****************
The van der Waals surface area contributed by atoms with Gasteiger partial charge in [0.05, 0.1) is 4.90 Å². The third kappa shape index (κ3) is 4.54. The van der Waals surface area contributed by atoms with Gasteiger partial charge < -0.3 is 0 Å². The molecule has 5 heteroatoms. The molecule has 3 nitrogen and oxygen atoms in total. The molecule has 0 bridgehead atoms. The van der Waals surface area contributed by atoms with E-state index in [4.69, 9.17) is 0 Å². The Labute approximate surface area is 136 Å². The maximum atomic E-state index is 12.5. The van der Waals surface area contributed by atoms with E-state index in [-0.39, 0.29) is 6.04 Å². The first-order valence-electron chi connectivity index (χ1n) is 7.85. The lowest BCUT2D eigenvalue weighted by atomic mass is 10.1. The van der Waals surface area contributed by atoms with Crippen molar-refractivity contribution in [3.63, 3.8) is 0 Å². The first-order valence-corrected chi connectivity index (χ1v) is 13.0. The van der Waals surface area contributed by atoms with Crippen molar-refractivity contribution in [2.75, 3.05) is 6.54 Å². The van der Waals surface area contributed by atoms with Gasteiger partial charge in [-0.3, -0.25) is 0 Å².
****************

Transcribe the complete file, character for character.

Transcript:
The van der Waals surface area contributed by atoms with Gasteiger partial charge in [0.05, 0.1) is 4.90 Å². The third kappa shape index (κ3) is 4.54. The van der Waals surface area contributed by atoms with Gasteiger partial charge < -0.3 is 0 Å². The molecule has 5 heteroatoms. The molecule has 3 nitrogen and oxygen atoms in total. The molecule has 0 bridgehead atoms. The van der Waals surface area contributed by atoms with E-state index in [4.69, 9.17) is 0 Å². The Labute approximate surface area is 136 Å². The maximum atomic E-state index is 12.5. The van der Waals surface area contributed by atoms with E-state index in [-0.39, 0.29) is 6.04 Å². The first-order valence-electron chi connectivity index (χ1n) is 7.85. The lowest BCUT2D eigenvalue weighted by atomic mass is 10.1. The van der Waals surface area contributed by atoms with Crippen molar-refractivity contribution in [3.63, 3.8) is 0 Å². The first-order valence-corrected chi connectivity index (χ1v) is 13.0. The van der Waals surface area contributed by atoms with Crippen molar-refractivity contribution in [2.75, 3.05) is 6.54 Å². The van der Waals surface area contributed by atoms with Gasteiger partial charge in [-0.3, -0.25) is 0 Å².